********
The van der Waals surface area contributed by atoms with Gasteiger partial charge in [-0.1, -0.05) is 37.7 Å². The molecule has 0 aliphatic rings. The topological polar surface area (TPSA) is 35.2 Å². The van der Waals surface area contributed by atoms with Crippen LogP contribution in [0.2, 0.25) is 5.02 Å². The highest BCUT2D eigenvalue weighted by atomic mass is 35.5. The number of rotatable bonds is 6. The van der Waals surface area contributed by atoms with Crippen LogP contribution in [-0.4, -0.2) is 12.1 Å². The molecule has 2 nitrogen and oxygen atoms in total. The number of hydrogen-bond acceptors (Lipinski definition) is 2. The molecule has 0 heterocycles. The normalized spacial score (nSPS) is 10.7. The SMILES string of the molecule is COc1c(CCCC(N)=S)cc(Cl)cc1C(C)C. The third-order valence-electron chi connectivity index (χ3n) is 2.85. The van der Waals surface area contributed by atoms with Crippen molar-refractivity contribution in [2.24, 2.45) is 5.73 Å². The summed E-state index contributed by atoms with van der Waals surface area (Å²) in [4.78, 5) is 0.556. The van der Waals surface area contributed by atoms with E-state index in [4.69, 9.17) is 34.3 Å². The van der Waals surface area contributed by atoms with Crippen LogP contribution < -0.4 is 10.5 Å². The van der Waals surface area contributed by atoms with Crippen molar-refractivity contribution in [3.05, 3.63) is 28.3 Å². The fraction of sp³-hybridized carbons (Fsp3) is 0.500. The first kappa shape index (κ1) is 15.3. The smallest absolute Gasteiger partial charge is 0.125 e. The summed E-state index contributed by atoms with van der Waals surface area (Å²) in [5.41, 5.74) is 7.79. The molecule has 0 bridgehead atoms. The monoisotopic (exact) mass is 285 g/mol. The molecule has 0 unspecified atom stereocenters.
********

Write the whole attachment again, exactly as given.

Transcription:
The van der Waals surface area contributed by atoms with Gasteiger partial charge in [-0.1, -0.05) is 37.7 Å². The molecule has 0 aliphatic rings. The topological polar surface area (TPSA) is 35.2 Å². The van der Waals surface area contributed by atoms with Crippen LogP contribution in [0.2, 0.25) is 5.02 Å². The highest BCUT2D eigenvalue weighted by atomic mass is 35.5. The number of rotatable bonds is 6. The van der Waals surface area contributed by atoms with Crippen LogP contribution in [-0.4, -0.2) is 12.1 Å². The molecule has 2 nitrogen and oxygen atoms in total. The number of hydrogen-bond acceptors (Lipinski definition) is 2. The molecule has 0 heterocycles. The normalized spacial score (nSPS) is 10.7. The SMILES string of the molecule is COc1c(CCCC(N)=S)cc(Cl)cc1C(C)C. The third-order valence-electron chi connectivity index (χ3n) is 2.85. The van der Waals surface area contributed by atoms with Crippen molar-refractivity contribution in [2.24, 2.45) is 5.73 Å². The summed E-state index contributed by atoms with van der Waals surface area (Å²) in [4.78, 5) is 0.556. The van der Waals surface area contributed by atoms with E-state index in [4.69, 9.17) is 34.3 Å². The van der Waals surface area contributed by atoms with Crippen LogP contribution < -0.4 is 10.5 Å². The van der Waals surface area contributed by atoms with Crippen molar-refractivity contribution in [3.05, 3.63) is 28.3 Å². The fraction of sp³-hybridized carbons (Fsp3) is 0.500. The first kappa shape index (κ1) is 15.3. The smallest absolute Gasteiger partial charge is 0.125 e. The summed E-state index contributed by atoms with van der Waals surface area (Å²) in [5.41, 5.74) is 7.79. The molecule has 0 bridgehead atoms. The monoisotopic (exact) mass is 285 g/mol. The molecule has 0 unspecified atom stereocenters.